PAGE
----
By JIM DWYER
Published: March 21, 2013
For marijuana smokers in the right neighborhoods, there is no need to go out for supplies. A dealer-businessman will come right to the door, sit at the dining room table and open a box that looks as if it could be used to display herbal tea choices in restaurants. This particular case, however, is used to show varieties of cannabis — weed — and the businessman will annotate the flavor and potency of his offerings. Bought and smoked behind closed doors, the pot in such transactions has almost no risk of attracting attention from law enforcement.
That was not the system used by Joseph Griffin, then 18, one summer night in the East New York section of Brooklyn. He walked a few blocks down Herkimer Street, made a purchase and headed back to smoke it at home.
“The plainclothes officers pulled up, and they asked me where I was going,” Mr. Griffin said. “I said, ‘Home.’ They jumped out. They was patting me down. He went into my pocket and found it. Then they put the handcuffs on.”
Mr. Griffin spent the night in one jail or another, taken from the precinct station to central booking and then to the courthouse in Brooklyn. Up to that point, his case had absorbed the energy of two police officers, a desk sergeant, a clerk who processed his paperwork and fingerprints, a driver who transported him to booking, other officers to secure him in the pen awaiting his appearance, a Legal Aid Society lawyer, an assistant district attorney, a court clerk and a court reporter to transcribe the proceedings.
Also, a judge, who instantly dismissed the case.
How much pot did Mr. Griffin have in his pocket that night?
“I had a blunt,” he said.
“Yes,” he said.
How much did it cost?
“Five dollars,” he said.
A blunt, or marijuana cigarette, contains about one gram of marijuana, about the weight of a dash of salt. Mr. Griffin had been charged with the lowest-level misdemeanor on the books, Section 221.10, Subsection 1 of the New York State Penal Code. That statute makes it a crime to burn or openly display even small amounts of marijuana.
Since Michael R. Bloomberg became mayor in 2002, no crime has been more frequently charged: more than 440,000 people have been arrested solely on this misdemeanor charge. Whites use marijuana at higher rates than other racial groups, studies have found, but are rarely accused of “openly displaying” it. Depending on the year, 85 percent to 90 percent of those facing that charge are African-American or Latino. Most are under 20.
These are called “manufactured misdemeanors” because carrying marijuana in a pocket or bag is not a crime, but a violation. In New York City, when people are either searched or told to empty their pockets, the marijuana becomes open to public display, and therefore a misdemeanor.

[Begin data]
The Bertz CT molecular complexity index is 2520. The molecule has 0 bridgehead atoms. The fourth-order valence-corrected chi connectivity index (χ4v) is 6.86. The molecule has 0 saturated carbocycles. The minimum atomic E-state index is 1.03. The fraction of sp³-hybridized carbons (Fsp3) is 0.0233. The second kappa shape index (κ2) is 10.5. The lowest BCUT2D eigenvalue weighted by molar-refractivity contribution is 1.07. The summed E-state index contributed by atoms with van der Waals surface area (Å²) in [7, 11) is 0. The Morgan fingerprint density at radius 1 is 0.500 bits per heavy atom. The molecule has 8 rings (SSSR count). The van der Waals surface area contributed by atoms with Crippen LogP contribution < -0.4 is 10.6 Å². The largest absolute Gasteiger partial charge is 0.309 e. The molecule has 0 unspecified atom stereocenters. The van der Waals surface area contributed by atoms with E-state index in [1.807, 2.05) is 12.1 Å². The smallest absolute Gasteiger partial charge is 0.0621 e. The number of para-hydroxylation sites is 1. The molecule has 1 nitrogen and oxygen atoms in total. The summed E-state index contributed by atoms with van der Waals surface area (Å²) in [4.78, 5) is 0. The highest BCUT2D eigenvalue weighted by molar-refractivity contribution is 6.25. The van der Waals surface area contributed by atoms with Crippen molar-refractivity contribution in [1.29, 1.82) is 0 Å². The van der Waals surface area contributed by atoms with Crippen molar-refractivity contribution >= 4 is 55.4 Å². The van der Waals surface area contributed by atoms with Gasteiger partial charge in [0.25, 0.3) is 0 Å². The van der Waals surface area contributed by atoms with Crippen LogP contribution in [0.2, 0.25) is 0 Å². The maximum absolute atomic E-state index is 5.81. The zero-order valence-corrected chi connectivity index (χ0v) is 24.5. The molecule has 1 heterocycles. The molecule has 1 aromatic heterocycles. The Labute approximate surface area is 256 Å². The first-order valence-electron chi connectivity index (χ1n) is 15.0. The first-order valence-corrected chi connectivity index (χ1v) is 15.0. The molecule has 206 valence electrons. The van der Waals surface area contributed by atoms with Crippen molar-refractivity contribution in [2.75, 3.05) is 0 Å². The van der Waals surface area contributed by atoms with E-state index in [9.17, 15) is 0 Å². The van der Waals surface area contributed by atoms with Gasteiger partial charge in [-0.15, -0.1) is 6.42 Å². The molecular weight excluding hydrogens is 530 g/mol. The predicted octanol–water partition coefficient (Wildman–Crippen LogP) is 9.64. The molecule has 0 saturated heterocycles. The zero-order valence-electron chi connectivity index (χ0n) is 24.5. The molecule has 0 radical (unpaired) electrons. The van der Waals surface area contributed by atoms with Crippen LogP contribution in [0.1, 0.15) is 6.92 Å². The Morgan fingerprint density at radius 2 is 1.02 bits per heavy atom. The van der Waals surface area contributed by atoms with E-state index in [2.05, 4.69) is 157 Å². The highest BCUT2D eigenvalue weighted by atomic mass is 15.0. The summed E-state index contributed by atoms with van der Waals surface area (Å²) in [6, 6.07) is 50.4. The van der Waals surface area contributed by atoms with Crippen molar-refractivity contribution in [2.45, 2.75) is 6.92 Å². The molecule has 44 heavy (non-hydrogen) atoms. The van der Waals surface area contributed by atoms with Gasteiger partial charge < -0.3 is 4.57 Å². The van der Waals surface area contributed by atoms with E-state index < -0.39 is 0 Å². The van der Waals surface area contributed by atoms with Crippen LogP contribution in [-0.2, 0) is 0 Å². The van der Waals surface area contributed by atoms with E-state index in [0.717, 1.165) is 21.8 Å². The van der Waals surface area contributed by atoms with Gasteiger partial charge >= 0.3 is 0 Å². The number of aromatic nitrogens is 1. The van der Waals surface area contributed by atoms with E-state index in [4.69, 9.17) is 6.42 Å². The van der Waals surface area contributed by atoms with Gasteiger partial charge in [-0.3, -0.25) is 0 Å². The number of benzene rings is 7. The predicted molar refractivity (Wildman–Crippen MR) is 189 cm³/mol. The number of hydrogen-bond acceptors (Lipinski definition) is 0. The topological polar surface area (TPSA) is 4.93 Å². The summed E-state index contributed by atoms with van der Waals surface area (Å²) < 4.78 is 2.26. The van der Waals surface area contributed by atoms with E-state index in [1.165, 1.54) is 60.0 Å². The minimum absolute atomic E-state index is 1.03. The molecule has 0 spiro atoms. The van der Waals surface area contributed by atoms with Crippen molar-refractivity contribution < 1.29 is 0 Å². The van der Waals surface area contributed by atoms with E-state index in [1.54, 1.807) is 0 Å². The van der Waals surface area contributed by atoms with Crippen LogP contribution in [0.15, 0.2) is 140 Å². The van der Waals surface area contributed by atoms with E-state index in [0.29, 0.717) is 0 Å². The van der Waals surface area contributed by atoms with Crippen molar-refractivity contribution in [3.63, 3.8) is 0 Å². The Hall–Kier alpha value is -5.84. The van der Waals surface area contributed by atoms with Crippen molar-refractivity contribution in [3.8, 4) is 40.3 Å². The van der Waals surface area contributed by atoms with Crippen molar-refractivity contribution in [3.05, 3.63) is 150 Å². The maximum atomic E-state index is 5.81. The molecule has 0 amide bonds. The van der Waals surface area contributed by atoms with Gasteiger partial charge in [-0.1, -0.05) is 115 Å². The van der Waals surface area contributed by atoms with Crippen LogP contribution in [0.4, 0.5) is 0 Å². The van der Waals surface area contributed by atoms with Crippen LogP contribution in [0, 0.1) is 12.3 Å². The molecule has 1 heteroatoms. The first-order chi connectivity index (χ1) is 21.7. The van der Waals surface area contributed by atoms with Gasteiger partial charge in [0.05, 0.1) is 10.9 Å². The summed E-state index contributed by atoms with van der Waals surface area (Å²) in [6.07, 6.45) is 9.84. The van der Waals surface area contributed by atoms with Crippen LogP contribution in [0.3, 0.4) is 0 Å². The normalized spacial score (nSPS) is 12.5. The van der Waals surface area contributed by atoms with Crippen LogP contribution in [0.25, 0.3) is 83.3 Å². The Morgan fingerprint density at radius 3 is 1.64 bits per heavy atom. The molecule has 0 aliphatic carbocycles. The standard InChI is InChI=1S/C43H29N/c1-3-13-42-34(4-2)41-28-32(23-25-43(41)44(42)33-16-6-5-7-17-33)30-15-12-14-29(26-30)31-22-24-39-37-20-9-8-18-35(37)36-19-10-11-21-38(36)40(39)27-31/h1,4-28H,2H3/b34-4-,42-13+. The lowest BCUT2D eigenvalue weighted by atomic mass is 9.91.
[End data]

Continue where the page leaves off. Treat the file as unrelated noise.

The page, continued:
These arrests are a tumorous outgrowth of the stop-and-frisk practices and are now broadly recognized as scandalous. No public official defends them. Yet they remain out of control.
The police commissioner, Raymond W. Kelly, issued an order in September 2011 telling officers not to arrest people unless they were actually displaying the marijuana. The arrests briefly dropped, but were back in high gear for most of 2012, said Steve Banks, the lawyer in charge of the Legal Aid Society, which is now suing the city.
Every district attorney in New York City, Mr. Kelly, Mr. Bloomberg, the state sheriffs, and every other major law enforcement agency have endorsed changing the law to make it a misdemeanor only if a person were actually burning — smoking — the pot. The changes were proposed by Gov. Andrew M. Cuomo.
Nevertheless, it became clear on Thursday that the law would not change during the meetings of the Legislature to decide a state budget.
The proposed reforms “got caught in the horse trading and political posturing,” Assemblyman Karim Camara, a Brooklyn Democrat, said. At one point, he said, the Senate Republicans offered to permit a vote on the marijuana reforms in exchange for increasing the number of bullets allowed in an ammunition magazine, to 10 from 7. “I think it’s unconscionable,” he said.
Almost all of the misdemeanor marijuana arrests are in New York City. “The way it is being viewed here is that the city should correct its problem,” State Senator Martin J. Golden, a Republican representing Brooklyn, said.
Although he does not want the state to “send the wrong signals” on a substance that is far more powerful than it was a decade ago, Mr. Golden said change appears inevitable. “I do believe if it hit the floor of the Senate, it would pass,” he said.